Internet Access a Right or Privilege?

For many consumers in rural America, the lack of available broadband Internet access has to be frustrating. In some parts of the world, though, consumers actually have a right to broadband, or Internet access in general.

The United Nations declared in 2011 that broadband Internet access is a human right. In Finland, Greece, Estonia, and other countries, it’s a civil right: the difference is that governments grant civil rights, but can only protect human rights, those granted to us by nature or our creator, depending on your beliefs. Not that those laws and declarations really matter in America: European laws have no power here, and U.N. resolutions are really nothing more than suggestions.

Vint Cerf, considered the father of the Internet, wrote, “Technology is an enabler of rights, not a right itself.” In his view, Internet access merely bolsters First Amendment rights, as we can use Twitter to speak freely, create White House petitions for redress of grievances, and peacefully assemble in online chat rooms. But none of those abilities make access itself a basic right.

What if…

What does it actually mean if Internet access is a right? Does it mean that the government is prohibited from restricting access? That’s something many in this country might support. We’d probably be upset if our government blocked access to media like radio, T.V., and newspapers. And it was troubling, as Cerf noted, when Egypt blocked Internet access completely during the Arab Spring uprising in 2011 in an attempt to prevent information from coming in or out.

Does it mean that the government can force ISPs to provide a certain level of speed to all customers, regardless of cost? That’s the proposal from British government official George Osborne, the Chancellor of the Exchequer and Second Lord of the Treasury. If he gets his way, consumers would have a legal right to demand at least 5 mbps capable service, and later, 100 Mbps. Consumers would still have to pay for it, but providers would be required to make it available.

Or does it mean that the government actually has to pay for or provide that access? Actually, depending on how you look at it, we may already be at that point. The U.S. government is already spending money to expand broadband access to rural portions of the country. Calling this expanded offering the granting of a “right” may be wrong, but before long, our government will likely be providing broadband Internet access to some consumers at reduced rates, or for free.

We Hope You Like Acronyms

The next time you open your phone bill, look for the “Universal Connectivity Fee” (UCF) charge. That fee is part of the Universal Service Fund (USF) program that’s been around since the dawn of the FCC in 1934. The purpose of the USF is to help make sure that low-income Americans and those in rural areas have the same access to phone service as wealthy urbanites. Technically, long-distance phone carriers pay that charge to local phone providers, a process referred to as intercarrier compensation (ICC), but they typically pass it on to consumers.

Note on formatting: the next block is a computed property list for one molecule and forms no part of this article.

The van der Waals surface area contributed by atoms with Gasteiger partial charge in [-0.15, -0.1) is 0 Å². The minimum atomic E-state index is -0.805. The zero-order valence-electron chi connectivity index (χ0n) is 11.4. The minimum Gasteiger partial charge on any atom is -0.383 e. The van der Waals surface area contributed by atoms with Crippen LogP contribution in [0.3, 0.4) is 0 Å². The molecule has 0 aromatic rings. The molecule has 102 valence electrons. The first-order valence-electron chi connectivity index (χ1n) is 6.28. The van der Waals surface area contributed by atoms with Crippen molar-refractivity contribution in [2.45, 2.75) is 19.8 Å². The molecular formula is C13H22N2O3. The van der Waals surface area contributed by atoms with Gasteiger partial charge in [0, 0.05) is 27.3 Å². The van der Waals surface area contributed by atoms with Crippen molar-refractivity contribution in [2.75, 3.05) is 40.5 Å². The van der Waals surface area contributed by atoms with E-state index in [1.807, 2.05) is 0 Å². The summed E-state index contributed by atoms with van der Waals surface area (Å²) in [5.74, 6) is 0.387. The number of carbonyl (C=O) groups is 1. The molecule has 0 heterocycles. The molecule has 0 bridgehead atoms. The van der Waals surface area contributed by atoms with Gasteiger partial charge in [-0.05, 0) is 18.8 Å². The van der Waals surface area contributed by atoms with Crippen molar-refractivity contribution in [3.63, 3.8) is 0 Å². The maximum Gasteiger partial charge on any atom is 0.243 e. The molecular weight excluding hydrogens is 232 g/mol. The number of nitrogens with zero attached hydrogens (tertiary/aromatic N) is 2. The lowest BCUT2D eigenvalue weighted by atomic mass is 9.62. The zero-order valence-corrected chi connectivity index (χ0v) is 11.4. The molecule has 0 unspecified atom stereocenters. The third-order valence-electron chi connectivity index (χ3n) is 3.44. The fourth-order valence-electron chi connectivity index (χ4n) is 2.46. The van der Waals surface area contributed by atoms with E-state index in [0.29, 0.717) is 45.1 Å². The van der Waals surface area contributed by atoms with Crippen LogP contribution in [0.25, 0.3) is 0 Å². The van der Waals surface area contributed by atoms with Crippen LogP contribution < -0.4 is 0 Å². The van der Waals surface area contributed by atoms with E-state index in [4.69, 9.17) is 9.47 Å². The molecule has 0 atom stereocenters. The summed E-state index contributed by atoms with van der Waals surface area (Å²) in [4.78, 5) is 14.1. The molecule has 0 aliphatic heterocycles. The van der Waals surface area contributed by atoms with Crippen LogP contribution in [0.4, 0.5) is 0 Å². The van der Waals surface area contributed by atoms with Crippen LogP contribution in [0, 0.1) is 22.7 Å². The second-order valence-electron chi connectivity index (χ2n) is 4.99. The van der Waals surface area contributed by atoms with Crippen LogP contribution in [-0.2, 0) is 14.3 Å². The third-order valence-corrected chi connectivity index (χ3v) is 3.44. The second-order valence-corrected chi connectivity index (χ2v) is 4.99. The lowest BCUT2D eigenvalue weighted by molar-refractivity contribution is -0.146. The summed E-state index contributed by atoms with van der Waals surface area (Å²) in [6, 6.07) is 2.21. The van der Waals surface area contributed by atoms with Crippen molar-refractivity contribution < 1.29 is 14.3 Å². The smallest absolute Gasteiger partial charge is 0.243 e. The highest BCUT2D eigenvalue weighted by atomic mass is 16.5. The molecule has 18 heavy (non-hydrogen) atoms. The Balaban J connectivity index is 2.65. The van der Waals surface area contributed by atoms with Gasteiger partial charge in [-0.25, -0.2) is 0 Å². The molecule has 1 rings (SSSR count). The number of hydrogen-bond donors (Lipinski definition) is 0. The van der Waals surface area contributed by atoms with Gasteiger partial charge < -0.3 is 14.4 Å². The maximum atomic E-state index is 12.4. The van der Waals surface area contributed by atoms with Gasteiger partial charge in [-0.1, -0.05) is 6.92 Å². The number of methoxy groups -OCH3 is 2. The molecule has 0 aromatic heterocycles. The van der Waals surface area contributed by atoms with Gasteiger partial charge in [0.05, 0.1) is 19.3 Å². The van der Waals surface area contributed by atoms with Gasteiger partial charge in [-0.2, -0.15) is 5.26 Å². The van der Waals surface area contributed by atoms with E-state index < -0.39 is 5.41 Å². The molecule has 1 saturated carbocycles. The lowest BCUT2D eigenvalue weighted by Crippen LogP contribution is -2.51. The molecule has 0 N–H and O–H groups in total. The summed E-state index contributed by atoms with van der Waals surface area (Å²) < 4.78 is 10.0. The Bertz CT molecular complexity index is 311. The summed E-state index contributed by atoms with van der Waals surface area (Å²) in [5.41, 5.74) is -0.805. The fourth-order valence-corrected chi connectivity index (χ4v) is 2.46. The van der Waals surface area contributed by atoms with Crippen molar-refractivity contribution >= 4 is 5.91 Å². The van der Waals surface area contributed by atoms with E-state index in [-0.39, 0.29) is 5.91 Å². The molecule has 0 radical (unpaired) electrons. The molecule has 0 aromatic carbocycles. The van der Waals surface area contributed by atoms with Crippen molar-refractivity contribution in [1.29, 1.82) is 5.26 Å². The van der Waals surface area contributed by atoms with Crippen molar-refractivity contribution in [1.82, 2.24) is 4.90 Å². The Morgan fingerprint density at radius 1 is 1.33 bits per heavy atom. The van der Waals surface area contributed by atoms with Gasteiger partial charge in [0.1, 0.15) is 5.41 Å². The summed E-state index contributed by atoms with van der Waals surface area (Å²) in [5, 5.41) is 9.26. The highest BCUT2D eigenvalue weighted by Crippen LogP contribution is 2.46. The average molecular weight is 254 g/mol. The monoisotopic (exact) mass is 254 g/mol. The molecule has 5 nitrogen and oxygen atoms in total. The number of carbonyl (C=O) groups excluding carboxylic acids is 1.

The Lifeline program provides service to low-income consumers, and in 2005, it expanded to offer low-cost wireless access in addition to landline service. Another program, the Connect America Fund, subsidized the cost of connecting rural Americans to the phone grid so that their rates would be similar to those living in cities. In past decades, the expense of stringing phone lines meant that service was slow to reach rural areas, just as the cost of laying fiber means broadband is slow to reach rural areas today. Money from the UCF pays for these two programs, along with the E-Rate program and the Rural Health Care Support program.

Expanding the USF

Nearly 20 years ago, congress passed the Telecommunications Act of 1996. This law expanded the concept of universal service to include Internet access, so in principle at least, the government has been willing to pay for or subsidize Internet access for some time now. And in 2009, the FCC announced its National Broadband Plan to “modernize and refocus USF and ICC to make affordable broadband available to all Americans… with voice ultimately one of many applications running over fixed and mobile broadband networks.”

Part of that plan is already in motion. The FCC’s Connect America Fund, paid for through the USF, is spending $100 million to figure out how to improve rural broadband access. However, taxpayers shouldn’t have to foot the whole bill, as additional funding will come from “incentive-based, market driven policies” to help extend 3G and 4G wireless networks into currently unserved or underserved areas.

Get Your Money’s Worth

As you’re already paying to help expand America’s access to broadband, why don’t you expand it into your own home? Maybe that’s your right, and maybe it’s your privilege, but a faster connection will definitely be your pleasure.


Author -

Will Smith is a copywriter living in Chattanooga, Tennessee. His favorite word is “petrichor,” and aside from wordplay, he loves reading history, watching Dodger baseball, and racing with the Sports Car Club of America.

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